Joe Matera of Ultimate-Guitar.com recently conducted an interview with FEAR FACTORY guitarist Dino Cazares. A couple of excerpts from the chat follow below.
Ultimate-Guitar.com: When it came to the new album, "Mechanize", did the creative process differ in any way from previous efforts?
Dino Cazares: Yes. One of things that is different are the tempos. On the earlier records, a lot of the songs' tempos were around 190 to 200 bpms [beats per minute] but on this record, we bumped the tempos out to around 220, 225 bpms. The reason for that is the excitement we had just jamming together. And because of those faster tempos, it makes the record more exciting and more energetic.
Ultimate-Guitar.com: Having two new members in the new revamped FEAR FACTORY lineup, in what ways has that changed the dynamic of the music and the band's approach to the creative process?
Dino Cazares: I don't think it has changed the dynamic much, but I think that with Burton [C. Bell, vocals] and I coming back together, it brought that dynamic back to the band. It was missing when I was gone, and sure they held themselves above water, but it wasn't enough to really blow people away. And there were other elements in the band missing as well. I was just one of those elements. The other element was the producer. Obviously, Burton knew he needed those elements back and he was craving that element to be back in the band. And that's why I came back. Obviously, the both of us had to just hang out together first as we hadn't seen each other for about seven years. And that is a long time. But it was like we had never left off. But at the same time, it was an excitement of something new again. With that being said, having both Byron [Stroud, bass] and Gene [Hoglan, drums]… Byron was already in FEAR FACTORY when I was gone and Gene is a legendary drummer from STRAPPING YOUNG LAD who were very much influenced by FEAR FACTORY, so Gene came in and brought in a new style. It wasn't like we had to sit there and teach somebody the parts, he already knew.
Ultimate-Guitar.com: Both Christian Olde Wolbers and Raymond Herrera have tried to stop the new album coming out?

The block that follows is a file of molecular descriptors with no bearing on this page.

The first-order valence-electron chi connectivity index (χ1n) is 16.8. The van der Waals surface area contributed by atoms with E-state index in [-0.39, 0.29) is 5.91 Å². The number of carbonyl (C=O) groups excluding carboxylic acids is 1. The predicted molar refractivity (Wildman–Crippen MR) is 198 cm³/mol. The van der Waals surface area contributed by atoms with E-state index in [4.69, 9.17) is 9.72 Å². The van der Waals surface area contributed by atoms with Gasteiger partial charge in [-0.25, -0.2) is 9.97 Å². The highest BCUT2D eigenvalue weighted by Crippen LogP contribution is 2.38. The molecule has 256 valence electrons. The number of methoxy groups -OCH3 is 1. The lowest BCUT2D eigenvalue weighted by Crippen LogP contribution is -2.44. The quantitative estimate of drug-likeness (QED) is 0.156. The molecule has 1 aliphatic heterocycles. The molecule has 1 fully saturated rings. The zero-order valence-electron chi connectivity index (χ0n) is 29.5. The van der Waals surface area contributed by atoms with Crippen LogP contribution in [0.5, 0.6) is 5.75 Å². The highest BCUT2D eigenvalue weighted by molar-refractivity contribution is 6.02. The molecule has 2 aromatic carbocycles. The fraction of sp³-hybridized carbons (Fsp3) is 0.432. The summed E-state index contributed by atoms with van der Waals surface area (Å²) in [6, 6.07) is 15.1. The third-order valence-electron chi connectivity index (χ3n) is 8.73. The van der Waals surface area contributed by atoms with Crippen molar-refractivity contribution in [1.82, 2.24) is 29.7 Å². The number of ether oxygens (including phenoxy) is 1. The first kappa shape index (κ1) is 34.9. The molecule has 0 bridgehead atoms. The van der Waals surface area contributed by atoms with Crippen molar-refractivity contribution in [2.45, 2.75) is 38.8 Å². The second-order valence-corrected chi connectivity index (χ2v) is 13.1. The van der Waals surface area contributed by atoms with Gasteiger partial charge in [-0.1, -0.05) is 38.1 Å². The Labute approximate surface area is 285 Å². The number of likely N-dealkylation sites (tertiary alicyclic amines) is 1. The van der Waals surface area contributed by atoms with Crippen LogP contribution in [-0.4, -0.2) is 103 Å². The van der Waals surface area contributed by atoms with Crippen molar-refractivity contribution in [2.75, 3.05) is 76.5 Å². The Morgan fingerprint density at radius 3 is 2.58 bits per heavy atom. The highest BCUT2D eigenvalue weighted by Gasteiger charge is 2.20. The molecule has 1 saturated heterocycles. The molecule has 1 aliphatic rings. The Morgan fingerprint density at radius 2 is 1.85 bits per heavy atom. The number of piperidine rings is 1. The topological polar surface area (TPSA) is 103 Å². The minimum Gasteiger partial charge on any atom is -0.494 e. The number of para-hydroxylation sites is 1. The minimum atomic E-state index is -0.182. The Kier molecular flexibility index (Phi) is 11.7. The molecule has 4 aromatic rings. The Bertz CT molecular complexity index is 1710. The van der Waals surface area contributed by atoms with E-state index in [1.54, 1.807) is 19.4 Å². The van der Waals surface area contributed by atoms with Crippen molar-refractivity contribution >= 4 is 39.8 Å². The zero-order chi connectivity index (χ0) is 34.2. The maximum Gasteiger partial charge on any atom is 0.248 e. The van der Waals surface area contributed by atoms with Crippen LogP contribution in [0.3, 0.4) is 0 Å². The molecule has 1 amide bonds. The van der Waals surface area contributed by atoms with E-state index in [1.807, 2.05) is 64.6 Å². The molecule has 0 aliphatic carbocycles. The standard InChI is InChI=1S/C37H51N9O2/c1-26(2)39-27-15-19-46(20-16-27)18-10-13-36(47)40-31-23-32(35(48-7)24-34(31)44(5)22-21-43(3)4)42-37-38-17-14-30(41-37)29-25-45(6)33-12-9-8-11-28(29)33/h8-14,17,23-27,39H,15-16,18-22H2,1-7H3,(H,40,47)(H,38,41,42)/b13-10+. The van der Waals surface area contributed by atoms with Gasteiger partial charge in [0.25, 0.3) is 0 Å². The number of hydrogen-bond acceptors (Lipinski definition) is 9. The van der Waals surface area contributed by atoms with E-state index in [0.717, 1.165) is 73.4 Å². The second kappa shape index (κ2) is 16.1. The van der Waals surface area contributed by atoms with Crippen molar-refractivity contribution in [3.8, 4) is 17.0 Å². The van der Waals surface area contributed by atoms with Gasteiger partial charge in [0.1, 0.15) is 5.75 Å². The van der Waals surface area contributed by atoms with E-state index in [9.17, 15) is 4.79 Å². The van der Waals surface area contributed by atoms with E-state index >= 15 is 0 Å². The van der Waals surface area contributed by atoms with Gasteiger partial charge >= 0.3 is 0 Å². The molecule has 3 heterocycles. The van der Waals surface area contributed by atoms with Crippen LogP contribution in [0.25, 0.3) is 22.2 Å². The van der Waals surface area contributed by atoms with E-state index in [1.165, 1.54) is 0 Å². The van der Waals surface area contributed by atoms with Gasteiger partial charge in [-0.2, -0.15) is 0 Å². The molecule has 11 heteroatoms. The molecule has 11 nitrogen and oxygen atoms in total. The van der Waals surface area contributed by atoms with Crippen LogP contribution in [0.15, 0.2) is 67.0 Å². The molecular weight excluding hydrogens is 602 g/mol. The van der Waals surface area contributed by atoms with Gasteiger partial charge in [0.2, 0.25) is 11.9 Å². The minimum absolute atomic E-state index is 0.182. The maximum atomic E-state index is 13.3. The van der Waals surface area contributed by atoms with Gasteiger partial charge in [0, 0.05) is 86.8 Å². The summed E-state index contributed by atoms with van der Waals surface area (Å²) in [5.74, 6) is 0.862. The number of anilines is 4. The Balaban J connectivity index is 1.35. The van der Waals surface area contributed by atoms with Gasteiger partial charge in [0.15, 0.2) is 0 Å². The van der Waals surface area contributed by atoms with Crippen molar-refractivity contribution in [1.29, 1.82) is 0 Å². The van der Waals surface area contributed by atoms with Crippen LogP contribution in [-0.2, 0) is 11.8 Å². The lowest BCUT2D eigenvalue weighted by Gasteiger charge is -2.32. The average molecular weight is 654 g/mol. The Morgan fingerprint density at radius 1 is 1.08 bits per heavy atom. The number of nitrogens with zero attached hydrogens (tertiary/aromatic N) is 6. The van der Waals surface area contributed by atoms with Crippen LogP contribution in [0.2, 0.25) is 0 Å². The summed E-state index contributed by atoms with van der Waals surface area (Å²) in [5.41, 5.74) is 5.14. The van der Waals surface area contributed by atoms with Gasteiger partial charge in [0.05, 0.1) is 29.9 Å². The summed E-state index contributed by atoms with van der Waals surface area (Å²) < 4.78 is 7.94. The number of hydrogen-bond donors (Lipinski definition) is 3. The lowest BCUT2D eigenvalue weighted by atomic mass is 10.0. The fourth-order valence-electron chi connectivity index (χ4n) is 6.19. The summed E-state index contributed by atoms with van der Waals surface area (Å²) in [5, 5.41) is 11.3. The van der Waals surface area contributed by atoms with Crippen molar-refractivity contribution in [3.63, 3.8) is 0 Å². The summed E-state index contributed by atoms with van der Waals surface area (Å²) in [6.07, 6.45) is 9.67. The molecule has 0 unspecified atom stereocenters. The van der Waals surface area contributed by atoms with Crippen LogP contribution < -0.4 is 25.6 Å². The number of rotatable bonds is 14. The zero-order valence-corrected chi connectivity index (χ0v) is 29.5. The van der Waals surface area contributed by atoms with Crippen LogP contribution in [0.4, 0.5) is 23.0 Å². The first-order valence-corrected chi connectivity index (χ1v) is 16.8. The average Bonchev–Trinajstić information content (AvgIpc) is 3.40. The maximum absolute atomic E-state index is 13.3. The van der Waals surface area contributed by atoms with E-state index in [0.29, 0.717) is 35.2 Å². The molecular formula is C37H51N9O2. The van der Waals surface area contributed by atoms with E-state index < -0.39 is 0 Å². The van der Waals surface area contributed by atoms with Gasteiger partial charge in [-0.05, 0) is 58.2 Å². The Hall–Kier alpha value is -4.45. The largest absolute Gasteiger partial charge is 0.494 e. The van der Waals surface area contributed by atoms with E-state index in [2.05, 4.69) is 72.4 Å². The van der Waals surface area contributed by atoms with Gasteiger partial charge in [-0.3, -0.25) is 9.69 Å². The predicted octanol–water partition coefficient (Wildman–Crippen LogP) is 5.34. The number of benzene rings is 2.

Dino Cazares: That is correct, and they have tried very hard, but the legal issues have been almost resolved. With that being said, though, Burton and I are very much in the right to release the record but they just want to stop it for whatever reasons they have. Obviously, they're upset about the situation and are very bitter. Also, the thing is, and I want to clear this up for the record, but when Burt asked me to come back to the band, he actually asked me to come back to the band as a whole. That is, with also the other members as well [Christian Olde Wolbers and Raymond Herrera]. But the other two turned it down because they didn't want me back in the band.
Ultimate-Guitar.com: You mentioned the excitement of the band's new lineup, so do you think if Christian and Raymond had got back together with you and Burton, this new record would have come out sounding unlike how the new record sounds?
Dino Cazares: Well, the thing is I don't think I could have written another record with those two guys because their mentality of what FEAR FACTORY should sound like is very different. And I will tell you why. The music that they're doing now with their other band ARKAEA, they have been telling the press that the band's debut record, "Years in the Darkness" (2009), was supposed to be the "new FEAR FACTORY." But if you listen to that record, it is nothing like it at all. Yet if you listen to what Burt and I are doing now, it is the traditional FEAR FACTORY sound of what it sound, and is sounding like.
Ultimate-Guitar.com: Going back to the new record, "Mechanize" really bridges that gap between the FEAR FACTORY of old, in what you have just mentioned, that traditional sound and of the FEAR FACTORY of today.
Dino Cazares: It definitely has all those elements, and I think it has an influence from all the records we've made so far. Comparing to the older records, it has that aggressive style with the fast beats of "Soul Of A New Machine", and shares similarities in the songwriting and the production of "Demanufacture". The production on this record was done by Rhys Fulber, who has been part of the band, like the fifth member-producer guy and he's the guy who adds all the keyboard elements. The songwriting is also very much like "Obsolete" with its epic songs. All the energy on this record is very much apparent. You can hear the chemistry in the band and you can hear a hunger that you normally would hear in a younger band. That was what I heard the first day we started playing together as we were all excited being in the same room together for various reasons.
Read the entire interview from Ultimate-Guitar.com.